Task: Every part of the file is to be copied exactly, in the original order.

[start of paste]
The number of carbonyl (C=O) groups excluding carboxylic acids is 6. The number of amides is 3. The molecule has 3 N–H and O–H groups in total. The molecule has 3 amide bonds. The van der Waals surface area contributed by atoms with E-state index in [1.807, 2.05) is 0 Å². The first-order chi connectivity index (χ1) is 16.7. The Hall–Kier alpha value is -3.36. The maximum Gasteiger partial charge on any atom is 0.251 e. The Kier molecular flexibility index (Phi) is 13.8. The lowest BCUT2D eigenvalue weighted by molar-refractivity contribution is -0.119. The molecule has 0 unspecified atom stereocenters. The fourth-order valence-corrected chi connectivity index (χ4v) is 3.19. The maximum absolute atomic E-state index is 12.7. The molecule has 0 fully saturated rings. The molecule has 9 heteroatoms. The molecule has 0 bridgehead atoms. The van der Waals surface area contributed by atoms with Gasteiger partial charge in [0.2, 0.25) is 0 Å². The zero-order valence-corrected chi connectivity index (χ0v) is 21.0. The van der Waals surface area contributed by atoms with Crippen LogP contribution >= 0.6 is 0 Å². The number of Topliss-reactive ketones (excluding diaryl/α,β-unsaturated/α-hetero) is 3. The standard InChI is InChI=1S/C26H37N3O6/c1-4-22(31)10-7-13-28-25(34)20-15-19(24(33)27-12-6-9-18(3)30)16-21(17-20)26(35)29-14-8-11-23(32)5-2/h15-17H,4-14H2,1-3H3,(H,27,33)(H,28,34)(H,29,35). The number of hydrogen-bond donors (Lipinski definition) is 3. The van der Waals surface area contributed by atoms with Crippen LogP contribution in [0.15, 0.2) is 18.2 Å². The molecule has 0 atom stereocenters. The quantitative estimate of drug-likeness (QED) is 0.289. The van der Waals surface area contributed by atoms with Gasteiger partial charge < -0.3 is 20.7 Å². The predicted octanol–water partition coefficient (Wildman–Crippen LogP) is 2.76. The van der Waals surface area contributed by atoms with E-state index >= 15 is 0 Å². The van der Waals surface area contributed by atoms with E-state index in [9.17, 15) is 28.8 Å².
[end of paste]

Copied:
The number of carbonyl (C=O) groups excluding carboxylic acids is 6. The number of amides is 3. The molecule has 3 N–H and O–H groups in total. The molecule has 3 amide bonds. The van der Waals surface area contributed by atoms with E-state index in [1.807, 2.05) is 0 Å². The first-order chi connectivity index (χ1) is 16.7. The Hall–Kier alpha value is -3.36. The maximum Gasteiger partial charge on any atom is 0.251 e. The Kier molecular flexibility index (Phi) is 13.8. The lowest BCUT2D eigenvalue weighted by molar-refractivity contribution is -0.119. The molecule has 0 unspecified atom stereocenters. The fourth-order valence-corrected chi connectivity index (χ4v) is 3.19. The maximum absolute atomic E-state index is 12.7. The molecule has 0 fully saturated rings. The molecule has 9 heteroatoms. The molecule has 0 bridgehead atoms. The van der Waals surface area contributed by atoms with Gasteiger partial charge in [0.2, 0.25) is 0 Å². The zero-order valence-corrected chi connectivity index (χ0v) is 21.0. The van der Waals surface area contributed by atoms with Crippen LogP contribution >= 0.6 is 0 Å². The number of Topliss-reactive ketones (excluding diaryl/α,β-unsaturated/α-hetero) is 3. The standard InChI is InChI=1S/C26H37N3O6/c1-4-22(31)10-7-13-28-25(34)20-15-19(24(33)27-12-6-9-18(3)30)16-21(17-20)26(35)29-14-8-11-23(32)5-2/h15-17H,4-14H2,1-3H3,(H,27,33)(H,28,34)(H,29,35). The number of hydrogen-bond donors (Lipinski definition) is 3. The van der Waals surface area contributed by atoms with Crippen LogP contribution in [0.15, 0.2) is 18.2 Å². The molecule has 0 atom stereocenters. The quantitative estimate of drug-likeness (QED) is 0.289. The van der Waals surface area contributed by atoms with Gasteiger partial charge < -0.3 is 20.7 Å². The predicted octanol–water partition coefficient (Wildman–Crippen LogP) is 2.76. The van der Waals surface area contributed by atoms with E-state index >= 15 is 0 Å². The van der Waals surface area contributed by atoms with E-state index in [9.17, 15) is 28.8 Å².